I just ran restic prune / forget on my local Windows PC on a 279GB repository, which is sitting on a locally attached SATA 7200RPM spinning HGST disk. This PC is an i7 2600 with 16GB RAM and OS on SSD - it’s not a new PC but it’s fast enough for everything I do including video editing.

The repository backs up photos and videos - 40,000 files, about 45% very small xmp metadata, 45% raw files that are about 20MB each, 8% jpeg files a few MB, and 2% videos that vary between 20MB and 500MB.

The “forget” command took 10 seconds and the “prune” command took 6 minutes. My execution log from the console is below. I could see restic.exe was using all the CPU time - the virus scanner wasn’t doing anything, no other process was doing much.

Can you please do the following, showing us the output of each step?

  • run “restic version”
  • Copy your restic repo onto a local disk (SSD if you have enough capacity, spinning disk fine)
  • Run the forget/prune across the network, and provide the log similar to below
  • Run the forget/prune on the copy on the local disk, and provide the log similar to below
  • Run a disk benchmarking program against your local disk and NAS. I’d like to see throughput for both large files and with random I/O.

When you run restic prune please include the “-v” flag

Here’s my log

restic version
restic 0.9.5 compiled with go1.12.4 on windows/amd64


restic.exe --repo c:\Photos forget --keep-daily 7 --keep-weekly 8 --keep-monthly 24


restic.exe --repo c:\Photos prune
repository xxx opened successfully, password is correct
counting files in repo
building new index for repo
[5:25] 100.00% 57184 / 57184 packs
repository contains 57184 packs (226553 blobs) with 279.044 GiB
processed 226553 blobs: 0 duplicate blobs, 0 B duplicate
load all snapshots
find data that is still in use for 22 snapshots
[0:02] 100.00% 22 / 22 snapshots
found 226547 of 226553 data blobs still in use, removing 6 blobs
will remove 0 invalid files
will delete 1 packs and rewrite 0 packs, this frees 78.879 KiB
counting files in repo
[0:02] 100.00% 57183 / 57183 packs
finding old index files
saved new indexes as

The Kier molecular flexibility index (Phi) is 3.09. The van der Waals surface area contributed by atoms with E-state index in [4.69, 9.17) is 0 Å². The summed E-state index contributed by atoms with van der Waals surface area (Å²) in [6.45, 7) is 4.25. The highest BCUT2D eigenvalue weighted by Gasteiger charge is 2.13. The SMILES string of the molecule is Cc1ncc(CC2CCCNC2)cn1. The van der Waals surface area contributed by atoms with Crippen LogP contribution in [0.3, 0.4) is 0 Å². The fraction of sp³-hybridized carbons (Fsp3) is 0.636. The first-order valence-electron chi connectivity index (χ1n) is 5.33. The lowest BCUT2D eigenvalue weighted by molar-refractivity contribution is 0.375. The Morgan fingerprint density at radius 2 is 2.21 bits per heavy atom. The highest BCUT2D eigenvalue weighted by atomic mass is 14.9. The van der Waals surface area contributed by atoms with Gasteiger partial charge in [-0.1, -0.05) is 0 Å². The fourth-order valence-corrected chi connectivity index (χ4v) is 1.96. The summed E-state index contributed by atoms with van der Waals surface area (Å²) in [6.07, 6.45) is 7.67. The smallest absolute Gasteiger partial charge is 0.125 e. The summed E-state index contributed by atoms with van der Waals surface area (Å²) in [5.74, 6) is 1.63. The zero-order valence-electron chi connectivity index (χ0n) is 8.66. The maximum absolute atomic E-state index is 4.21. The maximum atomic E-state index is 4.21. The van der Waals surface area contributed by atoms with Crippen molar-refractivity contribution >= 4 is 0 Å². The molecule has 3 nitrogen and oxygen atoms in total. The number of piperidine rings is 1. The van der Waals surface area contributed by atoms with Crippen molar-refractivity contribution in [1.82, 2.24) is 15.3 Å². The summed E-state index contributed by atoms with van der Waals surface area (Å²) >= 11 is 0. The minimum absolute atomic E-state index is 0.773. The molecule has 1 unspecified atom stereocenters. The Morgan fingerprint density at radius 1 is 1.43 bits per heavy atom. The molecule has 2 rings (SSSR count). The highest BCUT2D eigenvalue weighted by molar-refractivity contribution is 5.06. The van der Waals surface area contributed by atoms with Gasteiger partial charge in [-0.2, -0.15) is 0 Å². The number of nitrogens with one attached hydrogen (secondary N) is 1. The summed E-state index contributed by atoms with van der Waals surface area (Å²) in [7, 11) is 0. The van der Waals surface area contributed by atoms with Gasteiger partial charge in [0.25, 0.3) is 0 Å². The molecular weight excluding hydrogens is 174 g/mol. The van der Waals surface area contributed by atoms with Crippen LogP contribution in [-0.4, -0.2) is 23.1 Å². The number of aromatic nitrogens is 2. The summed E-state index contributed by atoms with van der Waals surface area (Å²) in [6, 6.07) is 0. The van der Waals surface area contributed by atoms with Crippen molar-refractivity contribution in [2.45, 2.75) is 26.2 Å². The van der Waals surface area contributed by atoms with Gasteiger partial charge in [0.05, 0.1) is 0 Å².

remove 21 old index files
[0:00] 100.00% 1 / 1 packs deleted

The current time is: 14:04:09.01

I would love to run these tests, but I do not have enough local disk space to move the repository to a local disk. (I have a 32GB eMMC for the OS and local storage while I am protecting 600GB+.)

I do have the logs that you mention and can share them. I can also run some performance tests. Do you have a preferred disk performance tool in Linux? I can track something down but figured that I would ask if you recommend anything before I start searching. (I have used dd in the past.)

Can you plug in a USB disk? SSD if you have one, spinning disk fine, even if you have to make a smaller repo to test with. The main thing I’m trying to work out is if there is high latency, low bandwidth, or low transactions per seconds to the NAS which could cause a problem.

I don’t know any Linux disk testing programs sorry.

Not being able to run this on both local disk and the NAS significantly reduces the information we would get from this. Given my system runs two orders of magnitude faster than yours I expect it’s a problem with your setup rather than restic.

Can you run this test on a PC against both the NAS and a local disk inside the PC?

bonnie++ is more or less the standard disk benchmarking tool on Linux.

I am running an extended multi-day performance test with iozone which started before the Bonnie++ recommendation. I will share the results when they are complete…

That doesn’t seem necessary. I would cancel it and run a quick test.